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Representative Payees for Social Security Disability

Posted by Louis B. Lusk | Jun 16, 2011 | 0 Comments

Representative Payees for Social Security Disability

A representative payee is an individual or organization that is appointed by the Social Security Administration (SSA) to receive Social Security Disability payments on behalf of someone who cannot manage or direct someone to manage the money. Typically, Social Security judges require that the payments go to a representative payee if the claimant is a child, legally incompetent adult, or has medical or mental health problems that prevent him from being able to manage the money appropriately. Being an authorized representative, having a joint bank account with a beneficiary, or having a power of attorney does not make one a representative payee. In order to become a representative payee, one must apply for the position and be appointed for it by the SSA. A Representative Payee's Responsibilities The main responsibilities of a representative payee are to use the beneficiary's Social Security Disability payments to pay for current and foreseeable needs of the beneficiary and save any benefits that currently aren't needed. Representative payees also have to keep records of payments and provide the SSA with receipts showing how the funds were used or saved on the beneficiary's behalf. On a periodic basis, the SSA will request written reports from the representative payee that detail how the funds were spent or saved. If a representative payee does not live with the beneficiary, he should visit the beneficiary at his home on a regular basis and consult with his caretakers to remain aware of his needs and condition. A representative payee is also required to report any events to the SSA that would affect the payment amount or the beneficiary's right to receive payments. Other responsibilities of representative payees include helping the beneficiary get medical treatment when necessary, returning any payments to which the beneficiary is not entitled, and providing benefit information to medical facilities or social service agencies that serve the beneficiary. Examples of things that a representative payee cannot do include signing legal documents (other than Social Security documents) on behalf of the beneficiary and putting a beneficiary's payments in his own account or another person's account. If a representative payee becomes unable to serve as a payee or there is a change of circumstances that would affect his performance, he is required to notify the SSA of these changes. Furthermore, once he stops serving as a payee, he must return any conserved funds to the SSA. Do You Need a Representative Payee? Representative payees assume a great deal of responsibility, so you need to choose someone who will act in your best interests. For more information about selecting a representative payee who you can trust to manage your funds appropriately, please fill out ouronline contact form.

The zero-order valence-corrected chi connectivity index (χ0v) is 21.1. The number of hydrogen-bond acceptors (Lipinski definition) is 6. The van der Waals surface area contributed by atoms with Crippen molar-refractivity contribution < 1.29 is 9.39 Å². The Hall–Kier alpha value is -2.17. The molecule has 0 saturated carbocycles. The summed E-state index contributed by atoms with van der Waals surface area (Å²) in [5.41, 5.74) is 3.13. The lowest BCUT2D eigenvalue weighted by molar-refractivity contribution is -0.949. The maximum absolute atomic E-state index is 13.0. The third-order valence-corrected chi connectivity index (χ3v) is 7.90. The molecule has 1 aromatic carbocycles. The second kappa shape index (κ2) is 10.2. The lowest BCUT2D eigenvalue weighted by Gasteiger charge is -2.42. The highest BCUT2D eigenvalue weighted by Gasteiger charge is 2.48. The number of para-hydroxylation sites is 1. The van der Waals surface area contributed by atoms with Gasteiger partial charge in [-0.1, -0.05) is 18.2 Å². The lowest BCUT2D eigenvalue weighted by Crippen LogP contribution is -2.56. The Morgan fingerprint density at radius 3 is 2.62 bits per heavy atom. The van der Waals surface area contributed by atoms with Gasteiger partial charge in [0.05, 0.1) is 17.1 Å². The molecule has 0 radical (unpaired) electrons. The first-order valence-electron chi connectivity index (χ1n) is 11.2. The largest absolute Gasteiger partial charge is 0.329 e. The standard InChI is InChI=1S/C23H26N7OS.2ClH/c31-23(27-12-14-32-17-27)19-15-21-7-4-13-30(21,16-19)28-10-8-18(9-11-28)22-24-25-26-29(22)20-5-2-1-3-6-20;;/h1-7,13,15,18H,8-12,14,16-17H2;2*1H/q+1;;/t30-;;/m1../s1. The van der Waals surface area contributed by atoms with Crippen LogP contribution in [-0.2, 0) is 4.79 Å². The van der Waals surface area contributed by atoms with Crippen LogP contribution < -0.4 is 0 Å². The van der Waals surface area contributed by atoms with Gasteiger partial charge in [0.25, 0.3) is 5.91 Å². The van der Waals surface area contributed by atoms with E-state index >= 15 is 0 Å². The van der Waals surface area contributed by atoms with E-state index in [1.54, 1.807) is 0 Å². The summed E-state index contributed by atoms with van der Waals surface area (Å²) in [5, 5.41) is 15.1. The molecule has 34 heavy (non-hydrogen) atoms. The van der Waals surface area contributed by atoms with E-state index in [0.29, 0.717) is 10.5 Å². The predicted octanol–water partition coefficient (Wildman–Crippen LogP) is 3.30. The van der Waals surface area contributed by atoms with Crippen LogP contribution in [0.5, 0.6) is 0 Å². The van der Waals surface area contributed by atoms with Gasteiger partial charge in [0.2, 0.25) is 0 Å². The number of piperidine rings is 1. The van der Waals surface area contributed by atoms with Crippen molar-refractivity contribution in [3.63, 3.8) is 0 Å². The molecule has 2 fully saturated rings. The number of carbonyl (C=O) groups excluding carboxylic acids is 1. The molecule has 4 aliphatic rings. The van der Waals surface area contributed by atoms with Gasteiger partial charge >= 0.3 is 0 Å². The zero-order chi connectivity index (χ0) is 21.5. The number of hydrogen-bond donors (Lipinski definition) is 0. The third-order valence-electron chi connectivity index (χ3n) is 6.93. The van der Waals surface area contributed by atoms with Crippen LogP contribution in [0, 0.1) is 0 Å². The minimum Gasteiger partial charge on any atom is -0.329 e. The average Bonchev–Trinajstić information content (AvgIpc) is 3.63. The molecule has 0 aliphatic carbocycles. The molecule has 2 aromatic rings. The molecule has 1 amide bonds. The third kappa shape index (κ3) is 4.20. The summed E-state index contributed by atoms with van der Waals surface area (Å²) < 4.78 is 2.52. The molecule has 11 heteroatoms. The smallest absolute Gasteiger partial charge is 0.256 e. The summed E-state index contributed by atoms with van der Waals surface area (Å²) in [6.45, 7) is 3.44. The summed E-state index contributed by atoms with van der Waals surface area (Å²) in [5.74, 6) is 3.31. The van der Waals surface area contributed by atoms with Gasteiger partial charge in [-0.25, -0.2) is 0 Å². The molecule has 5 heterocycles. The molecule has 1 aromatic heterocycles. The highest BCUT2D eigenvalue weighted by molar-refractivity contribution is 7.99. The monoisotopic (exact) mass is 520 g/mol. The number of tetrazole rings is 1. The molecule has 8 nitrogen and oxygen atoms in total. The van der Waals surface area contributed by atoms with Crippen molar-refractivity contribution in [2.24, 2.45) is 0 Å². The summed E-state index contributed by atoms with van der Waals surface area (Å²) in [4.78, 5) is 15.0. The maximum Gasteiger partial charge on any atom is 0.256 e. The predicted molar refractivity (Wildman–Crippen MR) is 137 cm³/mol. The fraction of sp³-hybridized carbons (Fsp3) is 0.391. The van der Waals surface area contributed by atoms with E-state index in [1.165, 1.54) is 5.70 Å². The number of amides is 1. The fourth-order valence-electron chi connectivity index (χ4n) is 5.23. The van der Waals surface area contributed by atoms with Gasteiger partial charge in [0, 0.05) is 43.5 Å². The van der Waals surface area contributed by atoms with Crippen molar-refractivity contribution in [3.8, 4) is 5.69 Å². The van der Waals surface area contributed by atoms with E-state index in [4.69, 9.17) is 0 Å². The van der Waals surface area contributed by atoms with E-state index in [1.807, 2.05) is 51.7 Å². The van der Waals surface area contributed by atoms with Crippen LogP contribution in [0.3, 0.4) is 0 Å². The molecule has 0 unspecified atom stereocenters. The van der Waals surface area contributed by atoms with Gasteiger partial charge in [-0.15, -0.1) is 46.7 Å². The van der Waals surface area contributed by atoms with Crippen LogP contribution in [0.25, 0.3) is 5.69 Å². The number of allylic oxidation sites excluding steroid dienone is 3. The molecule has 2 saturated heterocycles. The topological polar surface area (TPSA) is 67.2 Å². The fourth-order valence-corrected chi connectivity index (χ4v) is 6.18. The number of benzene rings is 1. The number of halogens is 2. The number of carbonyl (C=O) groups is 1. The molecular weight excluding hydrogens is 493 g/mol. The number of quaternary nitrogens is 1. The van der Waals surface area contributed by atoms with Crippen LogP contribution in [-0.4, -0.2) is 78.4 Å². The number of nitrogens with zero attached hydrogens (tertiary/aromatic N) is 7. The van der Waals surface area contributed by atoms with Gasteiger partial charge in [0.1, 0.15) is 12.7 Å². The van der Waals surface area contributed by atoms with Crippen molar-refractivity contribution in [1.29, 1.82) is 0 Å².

About the Author

Louis B. Lusk

About Louis B. Lusk – Disability Attorney Attorney Louis B. Lusk has helped thousands of disabled individuals recover Social Security disability and SSI disability benefits.  He is an active member of the National Organization of Social Security Claimant's Representatives (NOSSCR), an organizat...

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